The Beauty of Jesus—George Elliot

A few years ago, a family member gave me a book called, The Beauty of Jesus (published in 1904).  It is a compilation of sermons preached by Reverend George Elliott in the Central Methodist Episcopal Church, Detroit, Michigan.  Since receiving the book, it has sat on a bookshelf.  But I found that the title caught my…

A Testament of Devotion

About two years ago I was introduced to Christian Quakerism through the writings of its founder, George Fox.  I found Fox’s focus on the indwelling Christ spiritually rich.  I went on to read An Apology for the True Christian Divinity by Robert Barclay.  This was the first systematic presentation of Quaker beliefs. For Christmas, I received…

Impossible People: Os Guinness

Recently, a group at church decided to read Impossible People by Os Guinness. I didn’t need a lot of convincing. Some liken him to C.S. Lewis because of his intellectual clarity on matters of faith. That sold me. Impossible People examines modernity’s challenge to Christian faith, a challenge Guinness believes is the most significant ever…

New Jerusalem, New Man

Below is the introduction to one of my booklets, The New Jerusalem. *** Revelation chapters 21 and 22 contain descriptions of God’s Holy City, the New Jerusalem. This city is called “the bride, the wife of the Lamb” (Rev. 21:9). When she appears, John hears a loud voice saying, “Now the dwelling of God is with…

On Loving God–Bernard of Clairvaux

Bernard of Clairvaux was a monk in the 11th and 12th centuries. Bernard enjoys wide appeal.  After reading his classic, On Loving God, I understand why.  This book has a refreshing, simple focus on loving God.  It is not a work of dazzling theological argument but evokes 1 Corinthians 8:2-3: “If anyone thinks he knows anything,…

P.S. to “An Apology”

Recently, I posted about “An Apology for the True Christian Divinity.”  Written by Robert Barclay, this was the first orderly presentation of early Quaker beliefs.  Early Quakers were deeply Christian while many later Quakers drifted from Christ into subjectivism. One of my readers left a comment  wondering why later Quakers left their Christian roots.  I suggested that…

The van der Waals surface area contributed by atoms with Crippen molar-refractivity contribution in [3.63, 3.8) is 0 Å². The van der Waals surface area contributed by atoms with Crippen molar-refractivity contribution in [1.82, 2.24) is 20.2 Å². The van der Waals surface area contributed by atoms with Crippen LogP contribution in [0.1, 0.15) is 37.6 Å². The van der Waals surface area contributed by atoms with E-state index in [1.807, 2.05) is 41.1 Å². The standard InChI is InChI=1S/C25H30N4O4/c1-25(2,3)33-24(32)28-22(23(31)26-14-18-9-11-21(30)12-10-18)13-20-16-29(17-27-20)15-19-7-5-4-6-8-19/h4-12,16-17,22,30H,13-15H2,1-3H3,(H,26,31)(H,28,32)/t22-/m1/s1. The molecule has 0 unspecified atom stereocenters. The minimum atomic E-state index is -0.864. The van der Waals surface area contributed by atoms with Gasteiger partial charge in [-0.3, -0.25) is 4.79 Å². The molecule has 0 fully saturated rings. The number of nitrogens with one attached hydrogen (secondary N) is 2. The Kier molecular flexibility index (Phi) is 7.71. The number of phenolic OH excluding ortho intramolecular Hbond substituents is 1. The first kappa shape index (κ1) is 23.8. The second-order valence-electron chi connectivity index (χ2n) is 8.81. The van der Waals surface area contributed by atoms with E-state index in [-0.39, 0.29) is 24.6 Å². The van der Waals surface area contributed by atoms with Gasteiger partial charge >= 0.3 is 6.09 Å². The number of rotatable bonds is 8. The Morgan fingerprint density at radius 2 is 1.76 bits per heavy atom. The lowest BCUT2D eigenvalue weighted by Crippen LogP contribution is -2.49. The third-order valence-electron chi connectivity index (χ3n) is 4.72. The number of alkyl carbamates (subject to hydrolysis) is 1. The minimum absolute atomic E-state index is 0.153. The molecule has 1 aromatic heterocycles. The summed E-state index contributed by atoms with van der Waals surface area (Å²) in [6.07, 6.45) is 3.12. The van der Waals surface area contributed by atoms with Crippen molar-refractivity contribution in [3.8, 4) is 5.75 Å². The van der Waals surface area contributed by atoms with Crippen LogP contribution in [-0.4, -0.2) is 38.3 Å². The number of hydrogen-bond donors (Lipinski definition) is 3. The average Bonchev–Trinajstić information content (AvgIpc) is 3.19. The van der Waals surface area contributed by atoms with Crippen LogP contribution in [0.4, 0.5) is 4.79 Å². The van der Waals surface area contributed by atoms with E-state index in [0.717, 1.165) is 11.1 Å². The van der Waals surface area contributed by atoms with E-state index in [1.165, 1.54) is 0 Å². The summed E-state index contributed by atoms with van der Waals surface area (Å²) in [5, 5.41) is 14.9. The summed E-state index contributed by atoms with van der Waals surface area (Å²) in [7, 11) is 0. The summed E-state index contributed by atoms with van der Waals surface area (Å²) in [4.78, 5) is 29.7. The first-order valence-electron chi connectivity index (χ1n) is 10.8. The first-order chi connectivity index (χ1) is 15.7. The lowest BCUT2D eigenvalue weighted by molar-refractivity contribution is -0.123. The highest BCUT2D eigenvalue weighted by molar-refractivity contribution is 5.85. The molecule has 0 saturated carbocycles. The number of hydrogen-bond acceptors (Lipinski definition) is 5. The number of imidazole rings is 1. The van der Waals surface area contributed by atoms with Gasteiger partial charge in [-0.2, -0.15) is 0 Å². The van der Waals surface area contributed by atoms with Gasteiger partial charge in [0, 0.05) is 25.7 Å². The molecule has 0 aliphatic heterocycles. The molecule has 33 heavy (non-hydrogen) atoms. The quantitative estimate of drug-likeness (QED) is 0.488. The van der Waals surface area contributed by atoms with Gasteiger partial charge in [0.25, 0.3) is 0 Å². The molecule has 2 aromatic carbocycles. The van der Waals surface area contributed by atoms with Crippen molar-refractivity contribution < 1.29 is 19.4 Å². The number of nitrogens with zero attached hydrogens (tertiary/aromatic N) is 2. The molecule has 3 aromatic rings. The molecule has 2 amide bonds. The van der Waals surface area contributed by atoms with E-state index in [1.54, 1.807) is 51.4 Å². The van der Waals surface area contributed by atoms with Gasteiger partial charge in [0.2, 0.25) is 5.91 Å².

An Apology for the True Christian Divinity–Barclay

Last year, I became acquainted with Quakerism. I thought Quakers peddled new age, oatmeal mysticism. I was surprised to learn of their deeply Christian origins. I began to read the writings of George Fox, founder of the Quaker movement. Next, I moved on to An Apology for the True Christian Divinity by Robert Barclay (1675)….

Two Cities, One Gospel: Christ and Revolution

“It was the best of times, it was the worst of times….” This unforgettable phrase opens Dickens’s novel A Tale of Two Cities. Set in England and Paris, A Tale of Two Cities takes place just as the French Revolution gets going. On one side are the French commoners. They are enraged by the economic…

Change or Die: A Post-Christmas Wrap Up

This past weekend, I wrote a piece for the religion column of our local paper.  The following is an excerpt with a link to the full article *** Two years ago, I introduced my daughter to Dickens’s A Christmas Carol. We read the book then watched some film versions. The 2009 animated version (with Jim…

Bah! Humbug!

It’s Christmastime again.   Besides music, colored lights, trees sprouting indoors, and avalanching sweets, there’s another cue to the season: snide comments about commercialism. Commercialism is a real problem. I don’t deny that.   Humanity’s loyalty has long been divided between God and mammon (Matt. 6:24). As they say, nothing is sacred. Consumption and material…